By John Johnson
BassFan Senior Editor
So much for the idea that the Chesapeake Bay would be a much friendlier fishery for Bassmaster Elite Series anglers this week than it was on their previous visit in 2015.
The tournament 3 years ago took place in mid-August, when the Chesapeake was in the midst of its summer doldrums and the bite was tough, as it always is at that time of year. Placing this season's stop (the second-to-last of the regular season) several weeks earlier on the calendar should've allowed competitors to interact with more cooperative fish, but due to nature's whims, conditions might be even more difficult this time.
A spate of freakish storms has hammered the Mid-Atlantic region in recent days and has created a scenario normally only seen in the springtime. The water in the bay is already considerably higher than usual and there's much more on the way.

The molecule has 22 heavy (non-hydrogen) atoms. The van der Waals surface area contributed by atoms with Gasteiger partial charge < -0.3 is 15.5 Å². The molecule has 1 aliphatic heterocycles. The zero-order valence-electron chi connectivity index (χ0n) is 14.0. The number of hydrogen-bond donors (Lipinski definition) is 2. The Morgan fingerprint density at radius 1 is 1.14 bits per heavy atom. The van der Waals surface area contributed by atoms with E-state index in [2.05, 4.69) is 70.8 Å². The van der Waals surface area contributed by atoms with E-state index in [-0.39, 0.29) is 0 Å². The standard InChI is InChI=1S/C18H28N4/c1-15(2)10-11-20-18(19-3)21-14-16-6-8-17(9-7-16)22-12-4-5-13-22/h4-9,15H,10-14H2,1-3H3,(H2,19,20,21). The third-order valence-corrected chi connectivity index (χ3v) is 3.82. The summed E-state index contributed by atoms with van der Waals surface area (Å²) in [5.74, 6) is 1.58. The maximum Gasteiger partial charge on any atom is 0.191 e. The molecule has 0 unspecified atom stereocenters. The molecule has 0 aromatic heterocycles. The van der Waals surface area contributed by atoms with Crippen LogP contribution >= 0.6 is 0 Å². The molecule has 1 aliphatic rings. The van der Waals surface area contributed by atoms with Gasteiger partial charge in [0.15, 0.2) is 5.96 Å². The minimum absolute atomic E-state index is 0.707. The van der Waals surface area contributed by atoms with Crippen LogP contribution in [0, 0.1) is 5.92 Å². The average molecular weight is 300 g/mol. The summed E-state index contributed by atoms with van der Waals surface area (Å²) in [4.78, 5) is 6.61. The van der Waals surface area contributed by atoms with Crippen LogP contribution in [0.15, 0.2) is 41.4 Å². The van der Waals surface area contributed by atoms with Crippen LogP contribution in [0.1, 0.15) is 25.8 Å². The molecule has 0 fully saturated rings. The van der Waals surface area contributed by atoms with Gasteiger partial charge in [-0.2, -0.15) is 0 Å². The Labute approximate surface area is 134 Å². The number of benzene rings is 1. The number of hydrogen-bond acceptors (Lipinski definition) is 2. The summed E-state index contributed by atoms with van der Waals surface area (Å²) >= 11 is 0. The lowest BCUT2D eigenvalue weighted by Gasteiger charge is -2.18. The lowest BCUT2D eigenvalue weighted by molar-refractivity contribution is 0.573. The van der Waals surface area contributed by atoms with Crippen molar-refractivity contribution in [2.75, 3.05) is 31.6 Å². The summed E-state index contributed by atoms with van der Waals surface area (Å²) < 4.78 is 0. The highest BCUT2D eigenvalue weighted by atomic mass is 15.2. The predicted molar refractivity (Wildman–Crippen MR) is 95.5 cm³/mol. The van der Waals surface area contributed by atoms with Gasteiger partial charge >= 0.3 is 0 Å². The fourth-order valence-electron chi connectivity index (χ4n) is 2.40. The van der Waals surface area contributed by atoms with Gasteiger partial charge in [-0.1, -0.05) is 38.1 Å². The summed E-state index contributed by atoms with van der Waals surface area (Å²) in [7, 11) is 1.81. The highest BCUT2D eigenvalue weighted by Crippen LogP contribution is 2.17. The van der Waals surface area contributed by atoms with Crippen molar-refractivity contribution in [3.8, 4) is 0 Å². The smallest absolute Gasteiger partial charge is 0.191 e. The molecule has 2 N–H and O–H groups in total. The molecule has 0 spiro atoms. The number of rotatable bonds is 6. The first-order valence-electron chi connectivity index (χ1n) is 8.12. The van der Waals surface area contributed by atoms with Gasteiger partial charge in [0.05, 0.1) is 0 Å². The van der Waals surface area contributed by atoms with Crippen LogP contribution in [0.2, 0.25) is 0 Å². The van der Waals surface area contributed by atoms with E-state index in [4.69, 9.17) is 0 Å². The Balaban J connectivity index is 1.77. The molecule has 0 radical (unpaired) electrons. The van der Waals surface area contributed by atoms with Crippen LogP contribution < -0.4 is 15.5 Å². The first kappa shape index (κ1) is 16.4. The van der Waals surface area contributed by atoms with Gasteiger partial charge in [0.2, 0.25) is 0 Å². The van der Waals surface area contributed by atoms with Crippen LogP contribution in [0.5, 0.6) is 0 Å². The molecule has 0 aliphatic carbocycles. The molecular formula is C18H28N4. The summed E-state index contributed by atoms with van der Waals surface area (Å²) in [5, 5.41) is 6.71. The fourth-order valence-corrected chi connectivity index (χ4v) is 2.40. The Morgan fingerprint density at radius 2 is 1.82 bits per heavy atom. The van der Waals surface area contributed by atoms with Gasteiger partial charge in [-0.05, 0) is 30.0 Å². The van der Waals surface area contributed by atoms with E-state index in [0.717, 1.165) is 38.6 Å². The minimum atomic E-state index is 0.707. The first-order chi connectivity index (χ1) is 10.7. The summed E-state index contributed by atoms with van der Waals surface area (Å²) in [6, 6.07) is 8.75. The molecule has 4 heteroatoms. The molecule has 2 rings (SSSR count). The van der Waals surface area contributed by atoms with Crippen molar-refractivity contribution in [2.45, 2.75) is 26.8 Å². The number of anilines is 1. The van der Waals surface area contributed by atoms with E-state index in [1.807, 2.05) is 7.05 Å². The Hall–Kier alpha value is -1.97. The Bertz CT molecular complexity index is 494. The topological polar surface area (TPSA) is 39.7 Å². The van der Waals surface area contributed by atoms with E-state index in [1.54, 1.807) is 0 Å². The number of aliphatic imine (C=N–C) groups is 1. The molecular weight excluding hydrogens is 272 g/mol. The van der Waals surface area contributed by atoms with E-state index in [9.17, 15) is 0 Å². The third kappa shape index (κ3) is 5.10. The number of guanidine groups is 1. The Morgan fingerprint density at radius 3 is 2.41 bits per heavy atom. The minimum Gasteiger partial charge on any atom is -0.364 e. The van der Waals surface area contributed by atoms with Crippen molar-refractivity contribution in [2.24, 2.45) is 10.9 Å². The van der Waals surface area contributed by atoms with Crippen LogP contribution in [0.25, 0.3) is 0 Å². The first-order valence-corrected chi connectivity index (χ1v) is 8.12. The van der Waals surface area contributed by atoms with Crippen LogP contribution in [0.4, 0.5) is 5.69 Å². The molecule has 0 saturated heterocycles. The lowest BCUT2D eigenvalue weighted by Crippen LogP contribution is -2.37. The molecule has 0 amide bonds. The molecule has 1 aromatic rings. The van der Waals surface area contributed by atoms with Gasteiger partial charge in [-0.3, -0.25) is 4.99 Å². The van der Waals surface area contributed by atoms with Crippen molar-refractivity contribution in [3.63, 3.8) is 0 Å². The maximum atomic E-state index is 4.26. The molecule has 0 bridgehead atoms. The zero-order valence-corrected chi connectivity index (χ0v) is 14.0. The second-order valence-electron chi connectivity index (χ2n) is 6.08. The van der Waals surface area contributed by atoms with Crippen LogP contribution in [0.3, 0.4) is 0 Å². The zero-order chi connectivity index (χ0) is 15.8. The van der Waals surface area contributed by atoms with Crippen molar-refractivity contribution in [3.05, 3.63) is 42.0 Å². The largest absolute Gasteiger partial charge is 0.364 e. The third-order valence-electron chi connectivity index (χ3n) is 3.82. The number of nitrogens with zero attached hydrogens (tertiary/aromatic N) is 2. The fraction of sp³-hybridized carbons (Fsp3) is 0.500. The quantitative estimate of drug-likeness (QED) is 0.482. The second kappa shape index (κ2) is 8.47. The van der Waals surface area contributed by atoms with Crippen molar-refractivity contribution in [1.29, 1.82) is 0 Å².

The Susquehanna River, which supplies the vast majority of the Bay's freshwater, is absolutely raging a couple of dams upstream from the mouth. All that muddy water will eventually make its way through the Conawingo Dam and into the Chesapeake and will likely have a major impact on the bite. More significantly, it could make navigation treacherous.
"In March or April or May, this happens all the time," said veteran pro and Chesapeake guide Pete Gluszek. "We'll be crushing pre-spawn fish, or they'll be spawning and we'll get these monster rain events that blow everything out and it takes a week to stabilize.
"For the summer, this is highly unusual. We'll have to wait and see how the body of water handles it. The good thing is that where they're launching this time (Flying Point Park near Edgewood, Md.) is so far down the Bay, away from the discharge, that it'll be somewhat sheltered."
Here's a brief synopsis of the fishery, with some of the information based on normal conditions:
BassFan Lake Profile
> Lake name: Chesapeake Bay
> Type of water: Tidal estuary that provides drainage for six Eastern states
> Surface acres: N/A
> Primary structure/cover: Grass, wood, rocks, docks
> Primary forage: Shad (multiple species), herring, crayfish
> Species: Mostly largemouths, some smallmouths
> Length limit: 12 inches